n. (context sociology English) A social status of a person that is acquired, such as being an Olympic athlete, being a criminal, or being a college professor.
Achieved status is a concept developed by the anthropologist Ralph Linton denoting a social position that a person can acquire on the basis of merit; it is a position that is earned or chosen. It is the opposite of ascribed status. It reflects personal skills, abilities, and efforts. Examples of achieved status are being an Olympic athlete, being a criminal, or being a college professor.
Status is important sociologically because it comes with a set of rights, obligations, behaviors, and duties that people occupying a certain position are expected or encouraged to perform. These expectations are referred to as roles. For instance, the role of a "professor" includes teaching students, answering their questions, being impartial, appropriately.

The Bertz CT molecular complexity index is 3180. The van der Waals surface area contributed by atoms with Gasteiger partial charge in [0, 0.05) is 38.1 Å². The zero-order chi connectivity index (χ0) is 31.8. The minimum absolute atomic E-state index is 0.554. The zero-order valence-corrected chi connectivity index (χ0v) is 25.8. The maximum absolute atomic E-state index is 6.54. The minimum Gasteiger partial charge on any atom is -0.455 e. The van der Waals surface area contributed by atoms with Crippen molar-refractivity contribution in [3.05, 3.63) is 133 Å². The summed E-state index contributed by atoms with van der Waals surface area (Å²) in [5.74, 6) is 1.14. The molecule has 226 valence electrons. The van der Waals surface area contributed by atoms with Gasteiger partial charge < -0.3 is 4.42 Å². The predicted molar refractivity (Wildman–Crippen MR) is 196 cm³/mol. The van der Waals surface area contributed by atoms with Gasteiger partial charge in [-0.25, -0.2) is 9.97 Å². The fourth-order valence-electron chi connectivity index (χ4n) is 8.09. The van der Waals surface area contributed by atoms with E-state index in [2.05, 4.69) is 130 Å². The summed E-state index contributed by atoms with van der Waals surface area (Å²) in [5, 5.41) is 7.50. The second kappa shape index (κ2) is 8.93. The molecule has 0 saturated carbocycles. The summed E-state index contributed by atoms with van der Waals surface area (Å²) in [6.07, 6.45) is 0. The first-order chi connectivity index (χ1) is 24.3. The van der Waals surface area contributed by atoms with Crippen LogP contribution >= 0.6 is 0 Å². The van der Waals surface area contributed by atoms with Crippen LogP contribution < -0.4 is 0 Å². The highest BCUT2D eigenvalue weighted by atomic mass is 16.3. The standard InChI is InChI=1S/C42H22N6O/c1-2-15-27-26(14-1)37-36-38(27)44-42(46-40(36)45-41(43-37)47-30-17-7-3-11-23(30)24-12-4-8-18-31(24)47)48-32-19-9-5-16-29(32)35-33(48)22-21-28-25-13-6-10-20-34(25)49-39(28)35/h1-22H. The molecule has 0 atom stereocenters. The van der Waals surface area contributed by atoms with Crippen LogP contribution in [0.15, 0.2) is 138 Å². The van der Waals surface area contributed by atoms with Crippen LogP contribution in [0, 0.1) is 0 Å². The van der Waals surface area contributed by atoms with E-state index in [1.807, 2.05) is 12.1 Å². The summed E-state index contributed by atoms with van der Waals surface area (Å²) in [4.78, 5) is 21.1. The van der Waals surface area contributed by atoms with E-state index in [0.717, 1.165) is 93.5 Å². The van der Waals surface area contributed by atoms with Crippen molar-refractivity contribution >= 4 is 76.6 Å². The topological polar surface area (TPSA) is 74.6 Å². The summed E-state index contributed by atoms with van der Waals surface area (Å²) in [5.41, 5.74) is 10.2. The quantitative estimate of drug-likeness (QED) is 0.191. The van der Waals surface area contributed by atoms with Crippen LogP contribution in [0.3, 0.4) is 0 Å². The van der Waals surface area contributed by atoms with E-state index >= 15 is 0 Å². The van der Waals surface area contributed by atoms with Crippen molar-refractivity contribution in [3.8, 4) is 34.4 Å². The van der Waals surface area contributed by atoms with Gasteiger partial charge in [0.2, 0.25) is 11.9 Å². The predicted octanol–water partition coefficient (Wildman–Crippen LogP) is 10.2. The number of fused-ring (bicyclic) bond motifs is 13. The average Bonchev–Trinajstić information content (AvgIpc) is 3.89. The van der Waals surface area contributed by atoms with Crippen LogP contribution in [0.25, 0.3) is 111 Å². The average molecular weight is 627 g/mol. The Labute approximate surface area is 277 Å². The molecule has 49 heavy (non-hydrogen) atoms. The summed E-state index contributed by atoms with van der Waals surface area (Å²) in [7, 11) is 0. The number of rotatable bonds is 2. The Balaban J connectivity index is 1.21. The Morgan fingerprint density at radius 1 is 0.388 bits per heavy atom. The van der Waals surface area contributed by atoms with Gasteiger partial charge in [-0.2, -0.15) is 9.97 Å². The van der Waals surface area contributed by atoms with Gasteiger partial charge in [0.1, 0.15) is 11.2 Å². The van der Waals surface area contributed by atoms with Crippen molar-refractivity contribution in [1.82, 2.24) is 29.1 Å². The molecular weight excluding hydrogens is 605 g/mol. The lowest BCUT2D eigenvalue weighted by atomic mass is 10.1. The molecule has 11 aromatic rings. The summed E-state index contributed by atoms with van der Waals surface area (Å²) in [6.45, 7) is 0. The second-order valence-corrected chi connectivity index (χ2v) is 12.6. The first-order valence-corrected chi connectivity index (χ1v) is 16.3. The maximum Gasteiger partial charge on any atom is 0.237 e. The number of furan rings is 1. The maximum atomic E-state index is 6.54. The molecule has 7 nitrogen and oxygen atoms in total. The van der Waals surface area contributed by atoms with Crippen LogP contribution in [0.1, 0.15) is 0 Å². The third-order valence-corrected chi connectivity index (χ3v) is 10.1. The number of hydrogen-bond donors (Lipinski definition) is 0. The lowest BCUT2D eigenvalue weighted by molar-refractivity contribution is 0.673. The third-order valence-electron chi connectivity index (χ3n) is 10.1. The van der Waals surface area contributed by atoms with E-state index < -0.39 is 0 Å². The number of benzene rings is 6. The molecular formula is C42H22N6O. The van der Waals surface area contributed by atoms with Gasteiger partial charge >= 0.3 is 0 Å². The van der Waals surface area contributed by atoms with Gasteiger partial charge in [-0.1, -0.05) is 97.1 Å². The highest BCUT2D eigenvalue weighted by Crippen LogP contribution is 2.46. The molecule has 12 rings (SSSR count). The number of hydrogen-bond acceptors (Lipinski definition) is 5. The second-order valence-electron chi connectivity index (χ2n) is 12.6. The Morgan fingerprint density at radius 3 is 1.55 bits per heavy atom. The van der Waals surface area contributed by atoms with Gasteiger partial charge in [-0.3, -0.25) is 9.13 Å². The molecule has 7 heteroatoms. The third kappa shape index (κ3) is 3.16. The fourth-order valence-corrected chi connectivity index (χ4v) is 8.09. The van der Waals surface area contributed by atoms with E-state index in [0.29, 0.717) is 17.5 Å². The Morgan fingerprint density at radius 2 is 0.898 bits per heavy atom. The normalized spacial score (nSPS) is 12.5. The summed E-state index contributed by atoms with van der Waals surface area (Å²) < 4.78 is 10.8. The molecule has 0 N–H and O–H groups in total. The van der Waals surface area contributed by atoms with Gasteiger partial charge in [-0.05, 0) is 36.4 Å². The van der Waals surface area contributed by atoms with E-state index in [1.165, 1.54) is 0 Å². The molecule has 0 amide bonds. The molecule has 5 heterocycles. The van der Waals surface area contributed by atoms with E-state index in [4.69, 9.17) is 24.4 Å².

Usage examples of "achieved status".
Thus those aspects of a woman associated with reproduction were stressed -- breasts, buttocks, thighs, belly, vulva -- and those who approached such proportions may have achieved status.